Trinity House Academy aims to turn the tide on maritime skills shortage on Humber
TRINITY House Academy hosted members of Hull & Humber Chamber of Commerce’s Transport and Shipping Committee for their September meeting.
The Hull Academy’s Vice Principal, Nathan Goodman, welcomed members and explained how the school, which was founded in 1787, aims to provide maritime pathways for young people from age 11 to adult and how he hopes to see it develop into a dedicated nautical college for the Humber region which will help to address a skills shortage on the Humber.
Mr Goodman told business leaders that the school had recently converted to Academy status which gives it more freedom to reintroduce maritime studies. The Government’s Maritime Growth Study published this year highlighted a growing shortage of skills and that the average age of those in the industry is now 58.
The Academy caters for boys from the age of 11 and received 300 applications for just 120 places this year. Students and parents apply to the academy because of its high standards and it is the number one choice for those interested in the maritime industry as a career.
Developments in the Renewables industry in the Humber are expected to see an increasing skills shortage, but Mr Goodman explained how students can undertake a range of maritime qualifications to equip them for work. These include SQA Level 2 Qualification in Nautical Studies at KS4, the Royal Yachting Association (RYA) Basic Navigation and Safety at KS3, students studying the SQA Level 2 Qualification in Nautical Studies also cover personal survival techniques and a range of industry tickets. The school has also been gifted a fast rescue boat and firefighting equipment which means their 16-year-olds will be well placed to take on an apprenticeship.
The Academy is also looking at the possibility of introducing a BTEC course when one becomes available and is offering adult education with the Royal Yachting Association’s VHF radio and day skipper qualifications being delivered as evening classes
Trinity House is also developing a partnership with Hull Trinity House, Hull Training, HOTA, and possibly HETA to provide funded apprenticeships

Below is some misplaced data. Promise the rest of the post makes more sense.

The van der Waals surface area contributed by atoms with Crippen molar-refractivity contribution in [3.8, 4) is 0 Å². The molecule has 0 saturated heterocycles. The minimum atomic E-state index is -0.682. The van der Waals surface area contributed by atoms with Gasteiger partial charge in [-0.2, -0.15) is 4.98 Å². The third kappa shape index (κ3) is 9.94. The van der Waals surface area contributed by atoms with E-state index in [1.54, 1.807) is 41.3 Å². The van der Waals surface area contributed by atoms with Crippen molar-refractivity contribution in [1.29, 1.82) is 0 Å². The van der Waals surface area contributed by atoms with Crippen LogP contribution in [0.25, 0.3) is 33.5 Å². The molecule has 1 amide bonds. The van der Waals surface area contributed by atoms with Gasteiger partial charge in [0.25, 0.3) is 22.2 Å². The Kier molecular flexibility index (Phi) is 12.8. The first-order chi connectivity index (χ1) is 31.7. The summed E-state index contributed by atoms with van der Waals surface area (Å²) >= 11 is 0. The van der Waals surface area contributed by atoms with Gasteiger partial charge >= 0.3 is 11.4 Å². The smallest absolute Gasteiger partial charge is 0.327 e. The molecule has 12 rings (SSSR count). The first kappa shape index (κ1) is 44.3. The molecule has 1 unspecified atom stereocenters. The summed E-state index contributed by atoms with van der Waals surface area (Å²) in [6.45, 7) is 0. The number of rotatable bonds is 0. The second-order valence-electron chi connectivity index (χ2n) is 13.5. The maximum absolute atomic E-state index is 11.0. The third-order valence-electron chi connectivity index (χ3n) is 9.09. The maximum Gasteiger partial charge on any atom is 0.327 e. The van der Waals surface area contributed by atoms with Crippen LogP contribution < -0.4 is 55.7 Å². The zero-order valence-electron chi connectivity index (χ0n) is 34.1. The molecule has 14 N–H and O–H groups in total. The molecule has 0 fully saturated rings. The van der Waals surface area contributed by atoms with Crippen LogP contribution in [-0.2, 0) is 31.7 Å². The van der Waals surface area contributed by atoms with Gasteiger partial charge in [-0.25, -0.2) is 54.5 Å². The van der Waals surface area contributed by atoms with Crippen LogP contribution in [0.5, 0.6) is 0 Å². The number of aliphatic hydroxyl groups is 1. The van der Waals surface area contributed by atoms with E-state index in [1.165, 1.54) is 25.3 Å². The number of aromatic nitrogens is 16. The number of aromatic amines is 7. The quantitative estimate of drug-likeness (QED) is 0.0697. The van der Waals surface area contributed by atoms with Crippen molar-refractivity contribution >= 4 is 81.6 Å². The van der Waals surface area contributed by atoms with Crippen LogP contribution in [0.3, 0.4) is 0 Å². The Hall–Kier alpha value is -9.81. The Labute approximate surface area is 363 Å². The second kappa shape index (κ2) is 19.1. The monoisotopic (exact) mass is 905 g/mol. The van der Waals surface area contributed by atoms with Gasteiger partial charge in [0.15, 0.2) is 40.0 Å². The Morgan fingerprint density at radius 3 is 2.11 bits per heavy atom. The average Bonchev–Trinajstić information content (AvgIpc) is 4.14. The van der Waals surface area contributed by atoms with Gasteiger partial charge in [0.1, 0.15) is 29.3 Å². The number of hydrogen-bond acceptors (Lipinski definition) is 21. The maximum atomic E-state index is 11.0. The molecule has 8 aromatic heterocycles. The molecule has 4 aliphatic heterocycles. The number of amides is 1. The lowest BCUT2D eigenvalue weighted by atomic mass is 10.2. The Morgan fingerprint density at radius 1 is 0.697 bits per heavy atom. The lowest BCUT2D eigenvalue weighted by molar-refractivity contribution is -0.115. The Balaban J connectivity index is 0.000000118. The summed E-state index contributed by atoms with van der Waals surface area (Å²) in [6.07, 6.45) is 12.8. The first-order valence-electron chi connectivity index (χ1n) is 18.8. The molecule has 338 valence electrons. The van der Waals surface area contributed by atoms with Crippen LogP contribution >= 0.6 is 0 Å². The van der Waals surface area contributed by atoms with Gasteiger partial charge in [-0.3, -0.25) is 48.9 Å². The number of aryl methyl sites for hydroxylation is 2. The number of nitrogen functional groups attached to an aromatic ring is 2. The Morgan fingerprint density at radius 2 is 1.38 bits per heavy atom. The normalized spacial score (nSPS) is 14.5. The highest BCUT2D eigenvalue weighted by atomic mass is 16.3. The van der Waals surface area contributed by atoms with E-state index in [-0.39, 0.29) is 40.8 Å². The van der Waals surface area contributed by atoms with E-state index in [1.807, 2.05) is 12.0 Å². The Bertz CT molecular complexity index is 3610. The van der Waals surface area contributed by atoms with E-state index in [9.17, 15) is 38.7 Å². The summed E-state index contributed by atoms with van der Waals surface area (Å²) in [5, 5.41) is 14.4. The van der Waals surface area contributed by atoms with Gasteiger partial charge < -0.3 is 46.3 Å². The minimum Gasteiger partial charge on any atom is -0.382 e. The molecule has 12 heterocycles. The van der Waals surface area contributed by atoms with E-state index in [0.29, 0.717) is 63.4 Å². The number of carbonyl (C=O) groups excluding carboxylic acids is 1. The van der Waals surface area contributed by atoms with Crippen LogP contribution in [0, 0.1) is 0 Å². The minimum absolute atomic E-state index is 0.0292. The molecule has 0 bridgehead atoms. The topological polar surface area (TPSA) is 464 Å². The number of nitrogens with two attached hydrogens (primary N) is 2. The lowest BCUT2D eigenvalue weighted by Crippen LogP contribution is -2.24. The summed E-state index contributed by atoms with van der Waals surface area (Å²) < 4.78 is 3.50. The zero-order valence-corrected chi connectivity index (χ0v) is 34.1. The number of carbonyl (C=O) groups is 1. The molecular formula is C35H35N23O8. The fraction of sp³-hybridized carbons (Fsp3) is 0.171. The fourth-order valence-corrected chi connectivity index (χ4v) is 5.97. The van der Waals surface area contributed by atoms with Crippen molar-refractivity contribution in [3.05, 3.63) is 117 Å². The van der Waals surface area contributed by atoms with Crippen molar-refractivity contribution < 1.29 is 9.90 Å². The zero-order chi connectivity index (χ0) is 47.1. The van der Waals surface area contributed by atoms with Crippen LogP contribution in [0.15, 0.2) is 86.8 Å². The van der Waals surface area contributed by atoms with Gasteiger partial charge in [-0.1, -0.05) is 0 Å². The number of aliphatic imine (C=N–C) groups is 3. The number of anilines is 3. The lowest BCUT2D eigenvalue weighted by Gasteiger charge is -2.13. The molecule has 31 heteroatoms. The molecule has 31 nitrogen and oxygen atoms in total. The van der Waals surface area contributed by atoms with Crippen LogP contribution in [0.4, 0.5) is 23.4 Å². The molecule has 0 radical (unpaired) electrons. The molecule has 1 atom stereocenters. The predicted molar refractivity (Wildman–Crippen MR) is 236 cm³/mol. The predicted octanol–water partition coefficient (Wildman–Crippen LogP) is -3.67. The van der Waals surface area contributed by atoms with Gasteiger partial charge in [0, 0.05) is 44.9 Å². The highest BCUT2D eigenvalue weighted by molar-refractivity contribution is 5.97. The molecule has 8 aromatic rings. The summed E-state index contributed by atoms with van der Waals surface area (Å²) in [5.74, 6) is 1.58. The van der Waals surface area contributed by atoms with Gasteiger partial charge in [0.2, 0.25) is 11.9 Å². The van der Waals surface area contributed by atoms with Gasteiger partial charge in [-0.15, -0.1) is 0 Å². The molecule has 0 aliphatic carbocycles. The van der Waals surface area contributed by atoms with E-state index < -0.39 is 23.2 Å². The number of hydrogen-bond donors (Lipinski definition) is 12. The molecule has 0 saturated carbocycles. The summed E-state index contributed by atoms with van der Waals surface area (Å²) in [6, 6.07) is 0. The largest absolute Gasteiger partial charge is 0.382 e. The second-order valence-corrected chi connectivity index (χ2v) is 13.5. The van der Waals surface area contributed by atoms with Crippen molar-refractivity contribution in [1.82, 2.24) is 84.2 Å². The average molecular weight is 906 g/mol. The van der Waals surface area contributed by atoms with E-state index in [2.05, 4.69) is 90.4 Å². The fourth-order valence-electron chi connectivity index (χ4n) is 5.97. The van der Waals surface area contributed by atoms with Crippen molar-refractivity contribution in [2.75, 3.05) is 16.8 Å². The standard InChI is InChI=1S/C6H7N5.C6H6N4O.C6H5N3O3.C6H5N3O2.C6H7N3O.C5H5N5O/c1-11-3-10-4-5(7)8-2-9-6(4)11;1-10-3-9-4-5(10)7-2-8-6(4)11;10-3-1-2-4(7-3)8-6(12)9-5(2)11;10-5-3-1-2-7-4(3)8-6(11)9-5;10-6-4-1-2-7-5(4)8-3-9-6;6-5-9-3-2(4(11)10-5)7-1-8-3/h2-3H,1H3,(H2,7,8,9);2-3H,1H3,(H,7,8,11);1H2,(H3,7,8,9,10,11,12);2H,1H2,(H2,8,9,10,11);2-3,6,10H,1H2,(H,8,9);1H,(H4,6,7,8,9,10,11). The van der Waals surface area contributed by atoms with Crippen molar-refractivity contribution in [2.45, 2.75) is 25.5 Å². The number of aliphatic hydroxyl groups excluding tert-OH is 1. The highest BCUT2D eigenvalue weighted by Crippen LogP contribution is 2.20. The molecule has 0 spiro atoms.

Their Carmelite House site will soon have a Transas Ships Simulator installed to replicate a fully-working ship’s bridge, while a Dutch firm is donating a sonar system and marine diesel engines, so students will be well-versed in numerous maritime skills making them ready for the workplace when they leave the Academy.
Looking to the future, Mr Goodman told the meeting that beginning with KS5, they are looking at getting a re-designation for the school so that it will cater for 11-18-year-olds, allowing it to become a post-16 Nautical College for the region, an ambition which is supported by Hull MP Alan Johnson.
The Chamber’s Shipping and Transport Committee chairman, Albert Weatherill, asked about the response the Academy was getting from the world of shipping? Mr Goodman said many of the larger operators in the area were very supportive and P&O are looking to see how they can help. The Academy is also hoping to work with ABP with students aged 16- 17.
Capt Russ Garbutt, a former P&O Ferries Captain, said he was delighted to see students learning personal survival techniques. Mr Goodman said that 10% of their students choose that option at the moment, but the course has only been running for a couple of years. The Academy was also upskilling more teachers so they can teach the course, which includes firefighting on vessels, power boat Level 2, VHF radio and first aid skills.
Capt. Garbutt said: “This course gives the students a good leg-up towards a qualification which is a cost employers don’t have to pay out to train them and it is great hear that most students also go on an extended sail which provides them with lots of practical experience.”
Mr Weatherill added: “The Academy should be congratulated on giving the students a core knowledge of the maritime industry which is a great asset for employers”.